We arrive in this world with birthright gifts, talents—then we spend the first half of our lives abandoning them or letting others disabuse us of them.

As young people, we are surrounded by expectations that may have little to do with who we really are, expectations held by people who are not trying to discern our selfhood but to fit us into slots… We are disabused of original giftedness , talents in the first half of our lives. Then – if we are awake, aware, and able to admit our loss – we spend the second half trying to recover and reclaim the gift we once possessed.

On the battlefield of Kurukshetra, confused about what he ought to do, Arjuna too had lost his way. He no longer wanted to be a warrior or fight for the cause that mattered. He was ready to give up. Krishna gave some similar advice to Arjuna. 

shreyan sva-dharmo vigunah para-dharmat sv-anushthitat,
svabhava-niyatam karma kurvan napnoti kilbisham.

IAST: śhreyān swa-dharmo viguṇaḥ para-dharmāt sv-anuṣhṭhitāt
svabhāva-niyataṁ karma kurvan nāpnoti kilbiṣham. (Bhagavad Gita, 18.47)

You can't give up what comes to you naturally and copy someone else, it's not worth it. There's no conflict nor confusion when you align your talents with your action.

In my humble opinion, if you choose to not utilize your skills or your talent, or make a decision to operate at a level much lower than what you are capable of, you won’t experience lasting happiness. Even if we despise it, nature takes work from us according to our mindset, potential, and our stream of consciousness. We may as well then align ourselves for boundless creativity and joy.

Mulla Nasrudin was showing around the newly built university to the chief guest, a local minister, when they stopped by the library with a large inscription that read, The Al Habib Hall of Wisdom.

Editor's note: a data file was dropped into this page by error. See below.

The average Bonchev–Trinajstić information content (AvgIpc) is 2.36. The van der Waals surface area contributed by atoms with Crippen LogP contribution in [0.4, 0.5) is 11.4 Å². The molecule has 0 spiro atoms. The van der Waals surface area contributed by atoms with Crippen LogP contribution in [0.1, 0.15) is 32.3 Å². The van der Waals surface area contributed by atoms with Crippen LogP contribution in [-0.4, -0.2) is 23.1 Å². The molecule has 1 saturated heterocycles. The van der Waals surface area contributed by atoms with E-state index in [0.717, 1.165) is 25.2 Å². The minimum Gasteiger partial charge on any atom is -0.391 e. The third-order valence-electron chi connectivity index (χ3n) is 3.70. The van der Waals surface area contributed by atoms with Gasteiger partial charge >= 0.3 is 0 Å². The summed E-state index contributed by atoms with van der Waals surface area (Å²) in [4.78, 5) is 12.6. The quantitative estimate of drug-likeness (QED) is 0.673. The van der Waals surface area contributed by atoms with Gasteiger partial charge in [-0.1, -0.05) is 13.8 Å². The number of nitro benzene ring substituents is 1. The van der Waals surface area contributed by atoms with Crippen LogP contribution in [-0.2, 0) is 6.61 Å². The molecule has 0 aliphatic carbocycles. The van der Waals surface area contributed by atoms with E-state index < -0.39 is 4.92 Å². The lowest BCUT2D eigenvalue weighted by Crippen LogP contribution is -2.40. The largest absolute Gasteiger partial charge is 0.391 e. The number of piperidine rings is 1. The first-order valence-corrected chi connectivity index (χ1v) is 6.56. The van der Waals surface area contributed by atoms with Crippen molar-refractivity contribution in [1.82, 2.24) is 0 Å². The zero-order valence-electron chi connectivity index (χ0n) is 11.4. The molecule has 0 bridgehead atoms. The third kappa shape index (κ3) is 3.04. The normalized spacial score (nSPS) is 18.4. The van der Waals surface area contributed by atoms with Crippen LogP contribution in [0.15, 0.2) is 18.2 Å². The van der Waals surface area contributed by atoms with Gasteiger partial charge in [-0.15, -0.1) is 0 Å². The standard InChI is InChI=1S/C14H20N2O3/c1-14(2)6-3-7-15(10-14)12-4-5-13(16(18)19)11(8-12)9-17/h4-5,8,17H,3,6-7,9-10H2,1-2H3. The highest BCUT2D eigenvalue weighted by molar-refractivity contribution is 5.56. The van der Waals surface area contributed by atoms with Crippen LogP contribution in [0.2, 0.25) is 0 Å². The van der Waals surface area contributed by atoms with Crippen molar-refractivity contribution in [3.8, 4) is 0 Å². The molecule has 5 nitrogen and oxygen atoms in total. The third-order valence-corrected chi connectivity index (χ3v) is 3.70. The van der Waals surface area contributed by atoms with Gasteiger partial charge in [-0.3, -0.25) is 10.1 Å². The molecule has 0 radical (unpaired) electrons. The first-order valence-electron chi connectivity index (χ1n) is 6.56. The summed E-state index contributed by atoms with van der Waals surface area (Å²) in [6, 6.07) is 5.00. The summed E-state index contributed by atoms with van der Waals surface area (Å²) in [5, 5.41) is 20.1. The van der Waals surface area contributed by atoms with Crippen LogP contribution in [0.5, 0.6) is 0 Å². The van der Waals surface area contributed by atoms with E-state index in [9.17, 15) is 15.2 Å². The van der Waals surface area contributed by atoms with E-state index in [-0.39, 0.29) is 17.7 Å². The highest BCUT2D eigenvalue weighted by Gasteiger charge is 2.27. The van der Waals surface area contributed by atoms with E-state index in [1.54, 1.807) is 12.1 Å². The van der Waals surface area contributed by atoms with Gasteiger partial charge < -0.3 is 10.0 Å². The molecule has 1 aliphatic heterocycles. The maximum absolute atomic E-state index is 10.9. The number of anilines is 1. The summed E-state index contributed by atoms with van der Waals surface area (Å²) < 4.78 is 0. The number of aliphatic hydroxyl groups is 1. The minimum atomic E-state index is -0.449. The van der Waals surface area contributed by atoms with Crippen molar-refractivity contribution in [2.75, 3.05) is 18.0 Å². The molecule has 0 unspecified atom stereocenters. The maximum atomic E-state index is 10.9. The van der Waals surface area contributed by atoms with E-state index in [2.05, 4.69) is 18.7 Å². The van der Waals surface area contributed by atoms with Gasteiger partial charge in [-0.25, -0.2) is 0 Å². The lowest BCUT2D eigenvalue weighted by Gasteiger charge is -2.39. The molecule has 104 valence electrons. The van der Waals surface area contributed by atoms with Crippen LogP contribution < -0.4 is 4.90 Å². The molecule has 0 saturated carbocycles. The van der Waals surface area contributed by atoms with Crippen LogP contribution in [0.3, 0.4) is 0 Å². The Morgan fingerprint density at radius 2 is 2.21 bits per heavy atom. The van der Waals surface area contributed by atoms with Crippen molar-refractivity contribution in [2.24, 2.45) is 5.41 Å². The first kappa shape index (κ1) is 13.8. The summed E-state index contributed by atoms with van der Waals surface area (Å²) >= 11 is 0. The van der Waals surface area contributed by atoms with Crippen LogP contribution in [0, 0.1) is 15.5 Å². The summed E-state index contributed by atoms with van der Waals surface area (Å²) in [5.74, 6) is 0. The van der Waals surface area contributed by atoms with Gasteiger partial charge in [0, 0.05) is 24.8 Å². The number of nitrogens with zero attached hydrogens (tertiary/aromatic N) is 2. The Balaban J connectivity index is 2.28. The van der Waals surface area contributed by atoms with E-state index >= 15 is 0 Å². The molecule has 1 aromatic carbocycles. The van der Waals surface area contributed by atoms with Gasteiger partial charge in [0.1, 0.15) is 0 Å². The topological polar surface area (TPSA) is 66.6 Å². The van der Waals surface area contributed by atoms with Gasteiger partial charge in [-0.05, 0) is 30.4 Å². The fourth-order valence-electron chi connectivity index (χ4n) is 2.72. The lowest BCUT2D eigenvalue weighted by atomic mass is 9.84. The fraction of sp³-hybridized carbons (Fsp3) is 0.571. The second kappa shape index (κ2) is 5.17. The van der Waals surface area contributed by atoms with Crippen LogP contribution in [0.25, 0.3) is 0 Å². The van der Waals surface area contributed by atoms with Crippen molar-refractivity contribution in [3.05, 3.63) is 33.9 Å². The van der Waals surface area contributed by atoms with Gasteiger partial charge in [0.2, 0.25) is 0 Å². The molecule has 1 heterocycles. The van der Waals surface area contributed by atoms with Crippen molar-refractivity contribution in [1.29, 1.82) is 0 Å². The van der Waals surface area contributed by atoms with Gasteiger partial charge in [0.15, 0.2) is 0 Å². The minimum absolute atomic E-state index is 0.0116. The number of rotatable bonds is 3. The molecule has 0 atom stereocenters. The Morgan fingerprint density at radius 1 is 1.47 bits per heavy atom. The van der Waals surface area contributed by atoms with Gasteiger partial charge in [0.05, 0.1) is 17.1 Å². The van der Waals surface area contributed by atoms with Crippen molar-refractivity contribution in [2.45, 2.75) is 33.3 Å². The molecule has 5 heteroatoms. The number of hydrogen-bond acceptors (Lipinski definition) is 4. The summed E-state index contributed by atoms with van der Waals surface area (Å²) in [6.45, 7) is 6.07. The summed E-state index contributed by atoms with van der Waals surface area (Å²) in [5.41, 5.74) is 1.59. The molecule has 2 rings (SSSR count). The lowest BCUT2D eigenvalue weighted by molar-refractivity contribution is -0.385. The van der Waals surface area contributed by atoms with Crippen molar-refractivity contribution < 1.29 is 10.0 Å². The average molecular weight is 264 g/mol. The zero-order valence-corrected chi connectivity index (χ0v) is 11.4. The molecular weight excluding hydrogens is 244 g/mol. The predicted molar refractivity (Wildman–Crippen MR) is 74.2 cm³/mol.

“Who’s Al Habib?” the minister asked curiously. “Never heard of him!”
“Why, sir,” Mulla said, “he was a great author.”
“Really? What did he write?”
“A cheque.”

The world will not remember us for what we kept to ourselves but for what we gave away. We will not be honored for what we could have done but for what we did. We are not respected for our potential or talent but for action. We are not valued for the intentions we have but for the outcome we deliver.

We don’t feel good for what we can do but for what we actually do. If that’s the case, which it is, we may as well reclaim our gifts and do our best. At least, we’ve got to try. Why just aim for the moon when you can land on it.




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Hard work beats talent: Here are some examples that will help you understand – Why and how hard work always works in your favor and just being talented is never enough.
What is important to be successful in life - hard work or talent? Can hard work beat talent?

The difference between intention and skill: It is one thing to have the intention to do something right and it is quite another to have the skill to do so. Sometimes you want to help someone or the other person wants to help you, that’s all very good but unless you possess the right skill, such intention is not going to amount to much. This gap between intention and skill is why many of us face failures in our endeavors. You may be a great artist, for example, but if your work isn’t selling then acquire sales skills. Success in each area requires a different skillset. Perhaps, that’s why, learning is a lifelong process.

Almost everything we know in life, we have learned it somewhere. And what we know really well is usually what we have done repeatedly, something we have championed by way of practice and training. Read more here.

Why is that the most successful people are born with talent and the vast majority, however, end up leading a mediocre life with no real talent?

What is the one thing you find in all the successful people? Absolutely all of them. Bar none. At least, what I have observed after meeting so many is that each one of them does indeed possess a special common trait. It’s a quality anyone can gain and cultivate.

In my view, the one quality that all successful people possess without fail is decisiveness.

Yes, decisiveness. Read more here, and learn – how you too can cultivate this talent.